Knowing the false worldview underpinning the public education system, some Christians will choose homeschooling as a method of instilling a biblical worldview and strengthening family ties. Others will choose Christian schooling to provide a classroom experience taught from a biblical perspective. And others will intentionally choose public schooling for the purpose of being salt and light in their community. Different families will make different educational decisions. The critical factor is that we understand the worldview foundation behind the education system we choose. Such intentionality can help us establish appropriate supports to cultivate a biblical worldview and equip our children to evaluate every worldview claim they encounter.
No, not all public-school teachers share the sentiments of Matthew Ray, and not all Christian families will choose the same educational option for their children. However, as Christians, it is our responsibility to understand the worldview framework in which our children are educated and to prayerfully consider how we will prepare them to navigate the waters.
(If your family has prayerfully chosen public education, we highly recommend you check out our Comparative Worldview Curriculum, which you can use as a family discipleship tool to equip your children to combat the faulty worldview assumptions they will daily face in the classroom.)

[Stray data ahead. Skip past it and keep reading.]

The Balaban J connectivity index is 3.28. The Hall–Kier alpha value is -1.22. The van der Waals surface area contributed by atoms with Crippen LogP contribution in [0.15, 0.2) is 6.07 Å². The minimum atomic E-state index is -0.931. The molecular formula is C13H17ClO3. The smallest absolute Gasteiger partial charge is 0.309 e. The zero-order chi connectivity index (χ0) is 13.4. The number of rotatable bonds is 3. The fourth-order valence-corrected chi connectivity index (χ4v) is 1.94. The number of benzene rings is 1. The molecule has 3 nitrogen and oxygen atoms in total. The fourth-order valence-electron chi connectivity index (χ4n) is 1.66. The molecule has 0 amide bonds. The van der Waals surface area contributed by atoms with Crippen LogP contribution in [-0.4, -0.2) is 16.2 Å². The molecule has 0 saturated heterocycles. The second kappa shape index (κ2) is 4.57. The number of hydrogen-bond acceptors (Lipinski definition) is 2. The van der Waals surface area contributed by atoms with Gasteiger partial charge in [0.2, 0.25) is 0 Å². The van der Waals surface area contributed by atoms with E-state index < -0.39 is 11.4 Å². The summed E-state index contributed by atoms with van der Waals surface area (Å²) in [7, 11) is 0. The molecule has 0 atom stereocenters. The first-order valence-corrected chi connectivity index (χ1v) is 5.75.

Horace Mann, Lectures on Education (Boston, MA: WM. B. Fowle and N. Capen, 1845), p 184.
 Charles F. Potter and Clara Potter, Humanism: A New Religion (New York, NY: Simon & Schuster, 1930), p. 128.
About Elizabeth Urbanowicz
Elizabeth Urbanowicz is a follower of Jesus who is passionate about equipping kids to understand the truth of the Christian worldview. Elizabeth holds a B.S. in Elementary Education from Gordon College, an M.S.Ed. in Education from Northern Illinois University, and an M.A. in Christian Apologetics from Biola University. Elizabeth spent the first decade of her professional career teaching elementary students at a Christian school. Elizabeth now works full time on developing comparative worldview and apologetics resources for children. Her goal is to prepare the next generation to be lifelong critical thinkers and, most importantly, lifelong disciples of Jesus.